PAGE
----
Cook County Board Approves Multi-Jurisdictional Hazard Mitigation Plan Update
Plan ensures County remains eligible for mitigation grant funds
The Cook County Board of Commissioners approved the County’s Multi-Jurisdictional Hazard Mitigation Plan (HMP) update this week. Under the leadership of Cook County Board President Toni Preckwinkle, the County’s Department of Homeland Security and Emergency Management (DHSEM) spearheaded the revision to the 2014 plan which remains the largest of its kind in the United States.
The HMP update, which has already received approval from the Illinois Emergency Management Agency (IEMA) and the Federal Emergency Management Agency (FEMA), means Cook County remains eligible to receive funds through FEMA’s Hazard Mitigation Grant Program (HMGP).
A total of 121 of Cook County’s 135 municipalities partnered with DHSEM. Those jurisdictions must now officially approve the plan update as well.
DHSEM worked closely with municipalities and other partnering agencies to address natural hazards that endanger lives and damage and destroy property, including flooding, extreme cold and heat, snow and other severe weather events.
“The safety and security of Cook County residents is a critical priority,” President Preckwinkle said. “This plan is key to helping us identify and mitigate natural hazards which can devastate our residents and many times disproportionately affect our traditionally underserved communities.”
“This comprehensive update of the largest hazard mitigation plan in the country is a major step forward in our ongoing efforts to mitigate natural hazards in Cook County and the region,” said William Barnes, executive director of DHSEM. “We look forward to continued collaboration with our partners to ensure the safety of our residents and the security of critical infrastructure.”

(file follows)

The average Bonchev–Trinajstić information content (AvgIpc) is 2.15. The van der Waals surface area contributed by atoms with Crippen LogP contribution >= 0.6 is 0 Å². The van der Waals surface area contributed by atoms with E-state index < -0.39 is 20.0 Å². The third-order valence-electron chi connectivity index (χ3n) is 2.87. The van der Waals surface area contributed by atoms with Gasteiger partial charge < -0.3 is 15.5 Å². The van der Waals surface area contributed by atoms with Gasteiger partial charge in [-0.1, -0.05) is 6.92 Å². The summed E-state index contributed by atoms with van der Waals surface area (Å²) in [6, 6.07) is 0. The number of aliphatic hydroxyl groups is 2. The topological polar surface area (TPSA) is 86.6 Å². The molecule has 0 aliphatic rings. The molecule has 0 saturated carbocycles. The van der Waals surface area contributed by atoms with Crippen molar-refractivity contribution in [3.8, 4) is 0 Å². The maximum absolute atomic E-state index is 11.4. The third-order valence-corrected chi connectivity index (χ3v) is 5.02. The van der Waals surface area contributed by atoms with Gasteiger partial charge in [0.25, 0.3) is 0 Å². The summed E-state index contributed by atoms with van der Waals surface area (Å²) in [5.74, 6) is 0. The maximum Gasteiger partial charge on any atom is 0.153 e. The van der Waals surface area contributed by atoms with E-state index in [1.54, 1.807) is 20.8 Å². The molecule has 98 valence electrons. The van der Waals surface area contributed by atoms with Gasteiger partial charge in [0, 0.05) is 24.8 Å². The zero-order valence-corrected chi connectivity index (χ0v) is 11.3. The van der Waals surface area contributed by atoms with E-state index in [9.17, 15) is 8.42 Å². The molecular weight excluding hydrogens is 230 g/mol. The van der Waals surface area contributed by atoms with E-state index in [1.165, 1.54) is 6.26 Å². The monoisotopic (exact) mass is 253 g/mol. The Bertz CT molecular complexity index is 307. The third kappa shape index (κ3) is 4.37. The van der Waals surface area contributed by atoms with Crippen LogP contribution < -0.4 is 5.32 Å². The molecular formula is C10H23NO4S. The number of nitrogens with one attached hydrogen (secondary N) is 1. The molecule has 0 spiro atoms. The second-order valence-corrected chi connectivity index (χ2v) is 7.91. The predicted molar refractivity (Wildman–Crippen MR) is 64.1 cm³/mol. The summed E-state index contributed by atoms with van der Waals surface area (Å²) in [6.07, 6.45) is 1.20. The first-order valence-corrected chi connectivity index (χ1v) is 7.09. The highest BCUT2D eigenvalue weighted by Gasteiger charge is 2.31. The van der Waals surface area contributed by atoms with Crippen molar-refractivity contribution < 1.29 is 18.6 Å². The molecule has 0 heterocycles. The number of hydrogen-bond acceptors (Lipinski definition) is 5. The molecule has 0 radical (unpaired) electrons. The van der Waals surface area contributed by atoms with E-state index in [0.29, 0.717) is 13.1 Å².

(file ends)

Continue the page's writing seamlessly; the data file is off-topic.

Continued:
As part of the HMP update process, DHSEM held seven public hazard mitigation meetings throughout the County this summer. Additionally, more than 6,000 Cook County residents participated in a survey to identify the natural hazards that concerned them most as well as services they may need during an emergency.
DHSEM also formed an HMP steering committee made up of leaders in both the public and private sectors to assist with the planning process.
The HMP update participants identifies 367 new mitigation projects. Updates to the HMP are required by FEMA every five years. The County adopted its first HMP in 2014. To see the plan update and learn more about the HMP process, visit www.cookcountyhomelandsecurity.org.